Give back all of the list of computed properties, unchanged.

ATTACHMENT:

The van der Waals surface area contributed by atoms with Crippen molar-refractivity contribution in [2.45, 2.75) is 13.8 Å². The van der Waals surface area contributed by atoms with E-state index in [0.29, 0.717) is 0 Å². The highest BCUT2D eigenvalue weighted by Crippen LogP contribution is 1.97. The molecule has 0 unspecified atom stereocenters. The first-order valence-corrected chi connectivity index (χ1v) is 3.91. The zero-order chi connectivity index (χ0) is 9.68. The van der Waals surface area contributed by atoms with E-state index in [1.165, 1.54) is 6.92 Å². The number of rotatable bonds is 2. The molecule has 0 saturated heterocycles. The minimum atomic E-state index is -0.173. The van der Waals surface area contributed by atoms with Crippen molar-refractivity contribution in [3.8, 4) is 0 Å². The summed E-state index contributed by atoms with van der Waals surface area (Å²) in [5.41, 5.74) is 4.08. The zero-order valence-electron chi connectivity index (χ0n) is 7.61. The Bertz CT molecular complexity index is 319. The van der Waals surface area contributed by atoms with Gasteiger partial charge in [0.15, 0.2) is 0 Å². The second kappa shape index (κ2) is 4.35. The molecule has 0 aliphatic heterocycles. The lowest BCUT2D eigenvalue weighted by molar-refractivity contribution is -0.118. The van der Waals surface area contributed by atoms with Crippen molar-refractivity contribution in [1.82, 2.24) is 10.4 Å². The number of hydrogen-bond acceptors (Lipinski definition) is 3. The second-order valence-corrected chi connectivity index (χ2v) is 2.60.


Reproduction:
The van der Waals surface area contributed by atoms with Crippen molar-refractivity contribution in [2.45, 2.75) is 13.8 Å². The van der Waals surface area contributed by atoms with E-state index in [0.29, 0.717) is 0 Å². The highest BCUT2D eigenvalue weighted by Crippen LogP contribution is 1.97. The molecule has 0 unspecified atom stereocenters. The first-order valence-corrected chi connectivity index (χ1v) is 3.91. The zero-order chi connectivity index (χ0) is 9.68. The van der Waals surface area contributed by atoms with E-state index in [1.165, 1.54) is 6.92 Å². The number of rotatable bonds is 2. The molecule has 0 saturated heterocycles. The minimum atomic E-state index is -0.173. The van der Waals surface area contributed by atoms with Crippen molar-refractivity contribution in [3.8, 4) is 0 Å². The summed E-state index contributed by atoms with van der Waals surface area (Å²) in [5.41, 5.74) is 4.08. The zero-order valence-electron chi connectivity index (χ0n) is 7.61. The Bertz CT molecular complexity index is 319. The van der Waals surface area contributed by atoms with Gasteiger partial charge in [0.15, 0.2) is 0 Å². The second kappa shape index (κ2) is 4.35. The molecule has 0 aliphatic heterocycles. The lowest BCUT2D eigenvalue weighted by molar-refractivity contribution is -0.118. The van der Waals surface area contributed by atoms with Crippen molar-refractivity contribution in [1.82, 2.24) is 10.4 Å². The number of hydrogen-bond acceptors (Lipinski definition) is 3. The second-order valence-corrected chi connectivity index (χ2v) is 2.60.